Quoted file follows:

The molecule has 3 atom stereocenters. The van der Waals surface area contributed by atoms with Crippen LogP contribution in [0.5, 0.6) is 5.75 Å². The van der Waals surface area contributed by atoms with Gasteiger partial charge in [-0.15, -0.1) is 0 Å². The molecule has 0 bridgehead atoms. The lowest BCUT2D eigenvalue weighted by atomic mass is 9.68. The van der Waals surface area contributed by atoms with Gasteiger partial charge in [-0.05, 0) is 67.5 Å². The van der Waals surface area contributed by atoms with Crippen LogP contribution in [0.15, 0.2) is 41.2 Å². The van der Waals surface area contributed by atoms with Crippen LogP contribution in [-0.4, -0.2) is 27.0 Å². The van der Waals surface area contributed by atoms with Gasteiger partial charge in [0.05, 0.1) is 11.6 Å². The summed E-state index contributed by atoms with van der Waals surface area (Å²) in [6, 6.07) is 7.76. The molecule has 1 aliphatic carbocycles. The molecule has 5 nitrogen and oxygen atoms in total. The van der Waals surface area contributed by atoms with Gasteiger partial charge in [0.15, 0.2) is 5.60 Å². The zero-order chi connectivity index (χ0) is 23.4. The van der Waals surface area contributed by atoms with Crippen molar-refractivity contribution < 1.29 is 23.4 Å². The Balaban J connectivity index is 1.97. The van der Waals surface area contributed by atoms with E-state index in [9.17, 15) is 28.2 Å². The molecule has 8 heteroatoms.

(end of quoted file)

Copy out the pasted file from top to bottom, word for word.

The molecule has 3 atom stereocenters. The van der Waals surface area contributed by atoms with Crippen LogP contribution in [0.5, 0.6) is 5.75 Å². The van der Waals surface area contributed by atoms with Gasteiger partial charge in [-0.15, -0.1) is 0 Å². The molecule has 0 bridgehead atoms. The lowest BCUT2D eigenvalue weighted by atomic mass is 9.68. The van der Waals surface area contributed by atoms with Gasteiger partial charge in [-0.05, 0) is 67.5 Å². The van der Waals surface area contributed by atoms with Crippen LogP contribution in [0.15, 0.2) is 41.2 Å². The van der Waals surface area contributed by atoms with Crippen LogP contribution in [-0.4, -0.2) is 27.0 Å². The van der Waals surface area contributed by atoms with Gasteiger partial charge in [0.05, 0.1) is 11.6 Å². The summed E-state index contributed by atoms with van der Waals surface area (Å²) in [6, 6.07) is 7.76. The molecule has 1 aliphatic carbocycles. The molecule has 5 nitrogen and oxygen atoms in total. The van der Waals surface area contributed by atoms with Gasteiger partial charge in [0.15, 0.2) is 5.60 Å². The zero-order chi connectivity index (χ0) is 23.4. The van der Waals surface area contributed by atoms with Crippen molar-refractivity contribution < 1.29 is 23.4 Å². The Balaban J connectivity index is 1.97. The van der Waals surface area contributed by atoms with E-state index in [9.17, 15) is 28.2 Å². The molecule has 8 heteroatoms.